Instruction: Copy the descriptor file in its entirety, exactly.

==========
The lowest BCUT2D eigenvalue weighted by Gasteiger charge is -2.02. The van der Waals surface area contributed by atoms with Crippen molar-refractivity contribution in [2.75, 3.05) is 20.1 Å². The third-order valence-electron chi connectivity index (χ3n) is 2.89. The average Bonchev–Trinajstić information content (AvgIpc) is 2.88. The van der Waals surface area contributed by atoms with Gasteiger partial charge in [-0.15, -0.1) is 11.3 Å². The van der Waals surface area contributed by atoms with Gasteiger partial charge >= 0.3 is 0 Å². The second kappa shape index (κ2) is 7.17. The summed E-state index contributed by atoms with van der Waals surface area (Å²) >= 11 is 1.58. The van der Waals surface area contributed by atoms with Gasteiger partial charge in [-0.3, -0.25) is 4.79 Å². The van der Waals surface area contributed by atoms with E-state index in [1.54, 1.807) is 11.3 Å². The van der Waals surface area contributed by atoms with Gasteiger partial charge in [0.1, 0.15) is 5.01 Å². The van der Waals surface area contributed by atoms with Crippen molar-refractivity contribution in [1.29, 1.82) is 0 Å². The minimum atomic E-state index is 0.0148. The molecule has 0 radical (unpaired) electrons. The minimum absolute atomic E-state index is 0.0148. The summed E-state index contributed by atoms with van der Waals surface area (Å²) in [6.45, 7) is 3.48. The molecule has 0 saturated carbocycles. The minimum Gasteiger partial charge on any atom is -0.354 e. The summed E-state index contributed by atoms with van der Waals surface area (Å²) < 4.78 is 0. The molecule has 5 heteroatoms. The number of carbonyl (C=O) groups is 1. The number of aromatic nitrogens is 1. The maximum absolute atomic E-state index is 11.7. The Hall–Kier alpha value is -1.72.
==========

The lowest BCUT2D eigenvalue weighted by Gasteiger charge is -2.02. The van der Waals surface area contributed by atoms with Crippen molar-refractivity contribution in [2.75, 3.05) is 20.1 Å². The third-order valence-electron chi connectivity index (χ3n) is 2.89. The average Bonchev–Trinajstić information content (AvgIpc) is 2.88. The van der Waals surface area contributed by atoms with Gasteiger partial charge in [-0.15, -0.1) is 11.3 Å². The van der Waals surface area contributed by atoms with Gasteiger partial charge >= 0.3 is 0 Å². The second kappa shape index (κ2) is 7.17. The summed E-state index contributed by atoms with van der Waals surface area (Å²) >= 11 is 1.58. The van der Waals surface area contributed by atoms with Gasteiger partial charge in [-0.3, -0.25) is 4.79 Å². The van der Waals surface area contributed by atoms with E-state index in [1.54, 1.807) is 11.3 Å². The van der Waals surface area contributed by atoms with Gasteiger partial charge in [0.1, 0.15) is 5.01 Å². The van der Waals surface area contributed by atoms with Crippen molar-refractivity contribution in [1.29, 1.82) is 0 Å². The minimum atomic E-state index is 0.0148. The molecule has 0 radical (unpaired) electrons. The minimum absolute atomic E-state index is 0.0148. The summed E-state index contributed by atoms with van der Waals surface area (Å²) in [6.45, 7) is 3.48. The molecule has 0 saturated carbocycles. The minimum Gasteiger partial charge on any atom is -0.354 e. The summed E-state index contributed by atoms with van der Waals surface area (Å²) < 4.78 is 0. The molecule has 5 heteroatoms. The number of carbonyl (C=O) groups is 1. The number of aromatic nitrogens is 1. The maximum absolute atomic E-state index is 11.7. The Hall–Kier alpha value is -1.72.